“Daddying up a daughter is a fascinating experience. In my house, it was my place to explain to my daughter what a period was and to prepare her for it. Her mum was like: no one prepared me for it but my view was, well, that was then. So she said: ‘okay then you go do it.’ We worked out a way to do it. With our son, his mother taught him how to use a condom. For us, sex education is central to living a healthy life and also to being truthful with your children. ”

Feminine roles  you assume in the house as your children were born?

I don’t know what female roles are. Obviously, I don’t have mammary glands. Terry nappies were no longer fashionable by when I became a dad, so I didn’t have to wash nappies all over again (I did that for my younger siblings). But it absolutely takes two (or more) to do this thing. The sleeplessness of early parenting can’t be borne by one person alone. It’d drive you potty!

How have you been able to teach them the essentials of good upbringing?

I don’t know whether I have been able to teach any “essentials of good upbringing.” A lot of our people in Nigeria have peculiar ideas about what is good or acceptable. For instance, my children don’t call anyone “auntie” or “uncle.” In our house, everyone has a name and when they meet you, they will find out your name and you will be called by Mr. or Mrs. or Dr. or Chief your name but not “uncle” or “auntie” etc. There is a good reason for that. A lot of child abuse is done by “uncles” and “aunties”; by people who are insinuated into the lives of the children through titles that import authority and familiarity but who should not be in those positions. In my own life also, I have come to the conclusion you can’t hold anyone accountable whom you cannot call by their name. “Uncle” is not a name, it is an institution. The burden of holding an institution accountable for abusing you is too much for a child to bear.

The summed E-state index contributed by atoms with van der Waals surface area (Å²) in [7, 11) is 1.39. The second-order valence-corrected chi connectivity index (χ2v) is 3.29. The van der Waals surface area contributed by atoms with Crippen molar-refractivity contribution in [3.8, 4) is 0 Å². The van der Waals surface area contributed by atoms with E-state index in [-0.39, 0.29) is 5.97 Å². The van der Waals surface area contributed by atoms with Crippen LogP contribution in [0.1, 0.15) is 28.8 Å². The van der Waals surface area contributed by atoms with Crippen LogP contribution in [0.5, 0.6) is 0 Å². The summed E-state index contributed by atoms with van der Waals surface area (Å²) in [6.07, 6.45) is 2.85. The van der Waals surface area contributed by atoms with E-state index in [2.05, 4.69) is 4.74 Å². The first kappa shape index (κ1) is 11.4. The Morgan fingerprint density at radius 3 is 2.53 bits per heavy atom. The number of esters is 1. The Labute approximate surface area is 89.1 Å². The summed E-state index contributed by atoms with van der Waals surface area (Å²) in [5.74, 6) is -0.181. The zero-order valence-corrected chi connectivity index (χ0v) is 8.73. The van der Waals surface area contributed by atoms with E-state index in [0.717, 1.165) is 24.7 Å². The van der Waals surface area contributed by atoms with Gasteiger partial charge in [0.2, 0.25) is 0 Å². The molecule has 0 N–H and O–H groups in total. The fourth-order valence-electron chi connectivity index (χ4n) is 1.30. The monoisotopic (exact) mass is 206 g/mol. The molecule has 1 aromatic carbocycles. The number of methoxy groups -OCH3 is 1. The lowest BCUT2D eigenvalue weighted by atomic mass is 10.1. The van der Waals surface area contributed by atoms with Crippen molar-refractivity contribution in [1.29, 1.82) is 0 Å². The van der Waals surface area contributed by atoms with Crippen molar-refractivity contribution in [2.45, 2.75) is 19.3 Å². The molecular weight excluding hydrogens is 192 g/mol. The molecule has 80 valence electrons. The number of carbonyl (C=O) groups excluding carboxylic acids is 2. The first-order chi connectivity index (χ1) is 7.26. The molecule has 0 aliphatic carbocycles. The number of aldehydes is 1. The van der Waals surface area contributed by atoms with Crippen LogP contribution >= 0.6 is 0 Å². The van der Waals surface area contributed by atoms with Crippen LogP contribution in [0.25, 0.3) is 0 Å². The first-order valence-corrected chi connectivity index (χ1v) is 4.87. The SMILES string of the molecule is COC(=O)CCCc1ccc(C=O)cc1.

The problem is, many Nigerians will think the children like mine are rude because they have not been weaned on a diet of gratuitous “auntie” and “uncle.” I get very impatient with people who want to dismantle our house rules and think they are entitled to be called “auntie” or “uncle” by my kids. But those are the rules we have agreed to bring them up with and they have worked well so far. Our kids know to look after themselves and be respectful but not to suffer slavery or enslavement. I remember when my daughter was seven, my perfectly healthy sister-in-law came to the house, finished eating, sat down and asked her to go take down the plates. My daughter quietly told her to please take her dishes down to the kitchen and wash up and that her dad had warned her against child abuse. I sat quietly through it. My sister-in-law knew better than ask me. The following morning, my sister-in-law left the house. Children deserve respect and a voice. We can’t reduce them to fetching and carrying merely to satisfy the vanities of adults.

Were there things you would have loved to do differently as a father?

Well, I would have wished to have worked fewer hours sometimes or travelled less. But on the whole, I’ve been grateful for the challenges of fatherhood.

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What do you think about this style of parenting? How do you run things in your own household? What would you do differently, seeing this perspective